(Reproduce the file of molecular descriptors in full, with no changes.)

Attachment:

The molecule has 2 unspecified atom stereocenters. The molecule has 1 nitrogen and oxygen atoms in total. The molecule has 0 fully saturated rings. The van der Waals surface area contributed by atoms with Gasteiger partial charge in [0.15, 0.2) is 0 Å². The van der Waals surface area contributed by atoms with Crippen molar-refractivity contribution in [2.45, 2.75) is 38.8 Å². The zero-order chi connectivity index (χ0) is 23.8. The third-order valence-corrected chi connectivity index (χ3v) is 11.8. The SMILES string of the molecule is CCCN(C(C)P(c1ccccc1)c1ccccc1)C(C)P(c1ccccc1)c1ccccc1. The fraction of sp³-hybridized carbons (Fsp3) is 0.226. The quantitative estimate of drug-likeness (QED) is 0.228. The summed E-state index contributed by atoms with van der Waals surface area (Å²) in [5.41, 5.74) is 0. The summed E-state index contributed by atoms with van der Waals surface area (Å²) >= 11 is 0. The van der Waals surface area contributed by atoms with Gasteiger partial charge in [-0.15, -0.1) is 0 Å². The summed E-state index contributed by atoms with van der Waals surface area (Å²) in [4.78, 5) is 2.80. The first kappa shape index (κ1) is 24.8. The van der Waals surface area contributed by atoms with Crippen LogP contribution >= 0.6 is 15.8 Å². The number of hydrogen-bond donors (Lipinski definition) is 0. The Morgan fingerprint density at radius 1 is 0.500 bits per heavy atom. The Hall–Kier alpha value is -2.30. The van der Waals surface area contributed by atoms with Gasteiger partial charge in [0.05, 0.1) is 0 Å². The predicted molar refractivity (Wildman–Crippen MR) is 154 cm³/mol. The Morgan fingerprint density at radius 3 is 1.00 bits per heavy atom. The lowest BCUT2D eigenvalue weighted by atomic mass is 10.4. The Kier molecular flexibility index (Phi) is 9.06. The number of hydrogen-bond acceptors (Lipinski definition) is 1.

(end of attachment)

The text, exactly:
The molecule has 2 unspecified atom stereocenters. The molecule has 1 nitrogen and oxygen atoms in total. The molecule has 0 fully saturated rings. The van der Waals surface area contributed by atoms with Gasteiger partial charge in [0.15, 0.2) is 0 Å². The van der Waals surface area contributed by atoms with Crippen molar-refractivity contribution in [2.45, 2.75) is 38.8 Å². The zero-order chi connectivity index (χ0) is 23.8. The third-order valence-corrected chi connectivity index (χ3v) is 11.8. The SMILES string of the molecule is CCCN(C(C)P(c1ccccc1)c1ccccc1)C(C)P(c1ccccc1)c1ccccc1. The fraction of sp³-hybridized carbons (Fsp3) is 0.226. The quantitative estimate of drug-likeness (QED) is 0.228. The summed E-state index contributed by atoms with van der Waals surface area (Å²) in [5.41, 5.74) is 0. The summed E-state index contributed by atoms with van der Waals surface area (Å²) >= 11 is 0. The van der Waals surface area contributed by atoms with Gasteiger partial charge in [-0.15, -0.1) is 0 Å². The summed E-state index contributed by atoms with van der Waals surface area (Å²) in [4.78, 5) is 2.80. The first kappa shape index (κ1) is 24.8. The van der Waals surface area contributed by atoms with Crippen LogP contribution >= 0.6 is 15.8 Å². The number of hydrogen-bond donors (Lipinski definition) is 0. The Morgan fingerprint density at radius 1 is 0.500 bits per heavy atom. The Hall–Kier alpha value is -2.30. The van der Waals surface area contributed by atoms with Gasteiger partial charge in [0.05, 0.1) is 0 Å². The predicted molar refractivity (Wildman–Crippen MR) is 154 cm³/mol. The Morgan fingerprint density at radius 3 is 1.00 bits per heavy atom. The lowest BCUT2D eigenvalue weighted by atomic mass is 10.4. The Kier molecular flexibility index (Phi) is 9.06. The number of hydrogen-bond acceptors (Lipinski definition) is 1.